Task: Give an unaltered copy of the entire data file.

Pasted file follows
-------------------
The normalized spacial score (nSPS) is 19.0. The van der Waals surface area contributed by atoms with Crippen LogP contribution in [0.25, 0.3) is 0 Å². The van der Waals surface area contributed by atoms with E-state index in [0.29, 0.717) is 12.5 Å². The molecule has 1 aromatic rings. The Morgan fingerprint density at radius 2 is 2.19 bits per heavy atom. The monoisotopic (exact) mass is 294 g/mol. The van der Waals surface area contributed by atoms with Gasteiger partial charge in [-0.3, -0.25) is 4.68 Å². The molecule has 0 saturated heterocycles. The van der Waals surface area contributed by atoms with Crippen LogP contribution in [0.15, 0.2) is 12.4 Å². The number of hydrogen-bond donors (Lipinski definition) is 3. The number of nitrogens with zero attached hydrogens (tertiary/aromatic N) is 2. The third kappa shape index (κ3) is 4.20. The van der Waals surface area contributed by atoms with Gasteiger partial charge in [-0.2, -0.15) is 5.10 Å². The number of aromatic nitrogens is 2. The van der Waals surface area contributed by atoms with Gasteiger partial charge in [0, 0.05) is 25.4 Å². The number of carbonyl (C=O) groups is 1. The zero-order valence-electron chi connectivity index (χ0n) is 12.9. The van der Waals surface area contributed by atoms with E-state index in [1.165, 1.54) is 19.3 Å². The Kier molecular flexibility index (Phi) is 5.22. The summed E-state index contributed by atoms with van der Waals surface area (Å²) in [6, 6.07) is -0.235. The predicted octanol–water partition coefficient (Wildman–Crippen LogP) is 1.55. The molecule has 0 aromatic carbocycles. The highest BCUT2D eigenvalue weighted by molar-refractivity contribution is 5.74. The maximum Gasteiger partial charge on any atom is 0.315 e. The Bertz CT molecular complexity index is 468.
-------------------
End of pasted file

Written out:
The normalized spacial score (nSPS) is 19.0. The van der Waals surface area contributed by atoms with Crippen LogP contribution in [0.25, 0.3) is 0 Å². The van der Waals surface area contributed by atoms with E-state index in [0.29, 0.717) is 12.5 Å². The molecule has 1 aromatic rings. The Morgan fingerprint density at radius 2 is 2.19 bits per heavy atom. The monoisotopic (exact) mass is 294 g/mol. The van der Waals surface area contributed by atoms with Gasteiger partial charge in [-0.3, -0.25) is 4.68 Å². The molecule has 0 saturated heterocycles. The van der Waals surface area contributed by atoms with Crippen LogP contribution in [0.15, 0.2) is 12.4 Å². The number of hydrogen-bond donors (Lipinski definition) is 3. The number of nitrogens with zero attached hydrogens (tertiary/aromatic N) is 2. The third kappa shape index (κ3) is 4.20. The van der Waals surface area contributed by atoms with Gasteiger partial charge in [-0.2, -0.15) is 5.10 Å². The number of aromatic nitrogens is 2. The van der Waals surface area contributed by atoms with Gasteiger partial charge in [0, 0.05) is 25.4 Å². The number of carbonyl (C=O) groups is 1. The zero-order valence-electron chi connectivity index (χ0n) is 12.9. The van der Waals surface area contributed by atoms with E-state index in [1.165, 1.54) is 19.3 Å². The Kier molecular flexibility index (Phi) is 5.22. The summed E-state index contributed by atoms with van der Waals surface area (Å²) in [6, 6.07) is -0.235. The predicted octanol–water partition coefficient (Wildman–Crippen LogP) is 1.55. The molecule has 0 aromatic carbocycles. The highest BCUT2D eigenvalue weighted by molar-refractivity contribution is 5.74. The maximum Gasteiger partial charge on any atom is 0.315 e. The Bertz CT molecular complexity index is 468.